are our Martyrs now
IS devotion to the English Martyrs on the wane? I heard this question discussed by a number of people, and it is one which readers might like to consider for themselves. Signs which suggest an increasing interest in the martyrs may be summarised thus;
I. The increasing popularity of the walk to Tyburn.
2. The gusto with which we all sing "Faith of Our Fathers."
3. The spontaneous and impressive cheering at the Wembley pageant when the martyrs crossed the stage.
4. The special novenas and prayers in recent years to honour Blessed Cuthbert Mayne, Blessed Edmund Campion, Blessed Margaret Cl itheroe. 5. A great increase in devotion to Our Lady of Walsingham.
On the other hand
THOSE who felt that devotion to the martyrs is decreasing, and rapidly, put forward the following points: 1. In the 20 years since their canonisation very little has been made of St. John Fisher and St. Thomas More. We still have only the one style of statue to them, and this is rarely seen outside churches, and in church rarely qualifies for candles and flowers. There are no small statues of the martyrs at a popular price.
2. Twenty years ago there were many books about the martyrs, and every Catholic had read "Come Rack, Come Rope" and Benson's other novels about them. Today the majority of younger people have never read these books or heard of Challoner's "Memoirs of Missionary Priests."
3. Few hymns to the martyrs have taken on. Their feast days are not great days among us, and they have not yet worked their way into our prayers for the conversion of England. The shrine of Blessed John Southworth in Westminster Cathedral has not become a place of pilgrimage.
4. The great majority of shrines, windows and memorials to the martyrs were erected before the first World War. The great writers who did so much for the cause of the martyrs Dom Bede Camm, Fr. Bridget, Fr. Pollen, Fr. Newdigate, Mgr. Benson, Mgr. Hallet are all dead.
What do you think ?
IT is difficult to decide between these two points of view. Devotion to the martyrs seems to flourish in schools and parishes where their story is known. Recently I visited a very big convent with a magnificent library which had no copies of Challoner, and met two distinguished priests who did not know that one could see St. Thomas More's cell in the Tower of London.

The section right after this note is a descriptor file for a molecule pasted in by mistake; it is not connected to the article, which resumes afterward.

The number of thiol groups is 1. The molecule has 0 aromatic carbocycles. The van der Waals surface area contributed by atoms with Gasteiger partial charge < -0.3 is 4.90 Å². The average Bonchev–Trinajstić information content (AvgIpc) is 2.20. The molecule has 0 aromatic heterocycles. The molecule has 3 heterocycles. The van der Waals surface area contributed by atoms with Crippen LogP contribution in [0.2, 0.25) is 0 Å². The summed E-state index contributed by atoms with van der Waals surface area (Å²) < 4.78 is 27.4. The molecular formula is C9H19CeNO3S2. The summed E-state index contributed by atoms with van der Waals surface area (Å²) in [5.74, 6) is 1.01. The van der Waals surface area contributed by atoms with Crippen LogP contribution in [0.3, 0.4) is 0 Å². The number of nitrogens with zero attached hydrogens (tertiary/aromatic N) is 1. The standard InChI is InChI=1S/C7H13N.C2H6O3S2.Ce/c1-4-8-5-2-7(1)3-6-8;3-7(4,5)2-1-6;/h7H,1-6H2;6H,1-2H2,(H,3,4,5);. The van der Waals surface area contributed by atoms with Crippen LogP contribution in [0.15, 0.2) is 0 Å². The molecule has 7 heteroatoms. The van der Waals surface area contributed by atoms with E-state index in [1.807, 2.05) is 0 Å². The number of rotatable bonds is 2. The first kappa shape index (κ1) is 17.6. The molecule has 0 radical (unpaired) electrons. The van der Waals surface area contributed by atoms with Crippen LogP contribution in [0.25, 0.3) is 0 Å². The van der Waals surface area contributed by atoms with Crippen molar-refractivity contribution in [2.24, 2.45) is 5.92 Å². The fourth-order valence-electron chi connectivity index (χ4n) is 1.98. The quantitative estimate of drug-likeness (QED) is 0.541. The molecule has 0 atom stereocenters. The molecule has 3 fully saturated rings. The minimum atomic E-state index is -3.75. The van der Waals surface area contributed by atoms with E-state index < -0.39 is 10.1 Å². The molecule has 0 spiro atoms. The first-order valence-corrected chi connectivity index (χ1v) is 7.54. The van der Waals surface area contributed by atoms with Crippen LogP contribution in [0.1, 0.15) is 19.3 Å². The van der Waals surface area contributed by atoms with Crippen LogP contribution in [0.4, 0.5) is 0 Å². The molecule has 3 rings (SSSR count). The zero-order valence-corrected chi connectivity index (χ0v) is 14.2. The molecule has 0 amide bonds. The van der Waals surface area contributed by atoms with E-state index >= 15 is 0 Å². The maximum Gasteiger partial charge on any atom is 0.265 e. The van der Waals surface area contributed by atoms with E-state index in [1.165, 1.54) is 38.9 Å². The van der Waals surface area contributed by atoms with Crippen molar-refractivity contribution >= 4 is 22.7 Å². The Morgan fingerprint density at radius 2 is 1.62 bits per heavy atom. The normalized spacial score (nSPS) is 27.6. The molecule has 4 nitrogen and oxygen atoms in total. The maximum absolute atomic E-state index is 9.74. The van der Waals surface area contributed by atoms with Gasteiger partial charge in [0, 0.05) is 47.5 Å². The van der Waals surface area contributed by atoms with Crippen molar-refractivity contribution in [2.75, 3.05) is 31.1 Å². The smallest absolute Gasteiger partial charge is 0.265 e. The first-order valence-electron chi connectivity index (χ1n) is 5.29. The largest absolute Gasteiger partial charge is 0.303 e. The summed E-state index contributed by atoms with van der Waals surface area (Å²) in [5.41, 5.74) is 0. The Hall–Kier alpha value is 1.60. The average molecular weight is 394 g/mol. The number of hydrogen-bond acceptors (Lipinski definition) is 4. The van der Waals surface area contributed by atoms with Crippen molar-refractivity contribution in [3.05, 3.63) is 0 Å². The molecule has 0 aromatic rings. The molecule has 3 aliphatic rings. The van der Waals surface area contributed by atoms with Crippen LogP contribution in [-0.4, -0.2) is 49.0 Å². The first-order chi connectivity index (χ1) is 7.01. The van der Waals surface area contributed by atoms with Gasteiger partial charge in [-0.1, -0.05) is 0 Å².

AT Harrow for the diamond jubilee of the church last week I was delighted to find a stainedglass window to Blessed Robert Southwell. Is it the only one in England to the great poet and martyr? Harrow rightly honours him now, for to Harrow he was lured by a lapsed Catholic girl who pretended to want confession, and be was arrested on his arrival. Harrow has two English martyrs of its own, Anthony Page and Francis Page, and a share in St. Thomas of Canterbury, for the Archbishop went from Harrow to Canterbury and his martyrdom.
THE diamond jubilee of the Harrow Church was most honourably celebrated, with the Cardinal in the sanctuary and the Charter Mayor, the Member of Parliament and a great number of distinguished citizens in the body of the church. Fr. Peter Harris, the parish priest, himself a distinguished convert and patron of Lords and Middlesex, staged the jubilee on a most impressive scale. A pleasing touch-not Fr. Harris'swas the head of Henry VIII, newly painted and swinging gaily as we moved to The King's Head for lunch. Another cheerful moment was Fr. Harris's speech on the progress of the parish and the wonderful outing to Cambridge the year before. "What," asked the parish priest, "could he more delightful than a lovely summer day in Cambridge?" "Oxford!" came back the spontaneous answer from a certain section of the diners led, I think, by a Monsignor.
THE retreat for priests' house/ keepers, mentioned previously in this column, was an unqualified success. Forty-five came, many driven to the convent by the parish priest. (Take the more charitable sense.) One housekeeper told us a delight. ful story of one of her colleagues who died and appeared before St. Peter, who would not let her in.
"We admit no pries t s' housekeepers here," he said, "None?" she said, surprised. "None," replied the saint.
"But," she said, "what about Miss Murphy. of St. Patrick's, who died last month? She was a saint." "We let her in," St. Peter said, "But she was a priest's housekeeper." St. Peter thought for a moment. "No," he said, "she thought she was."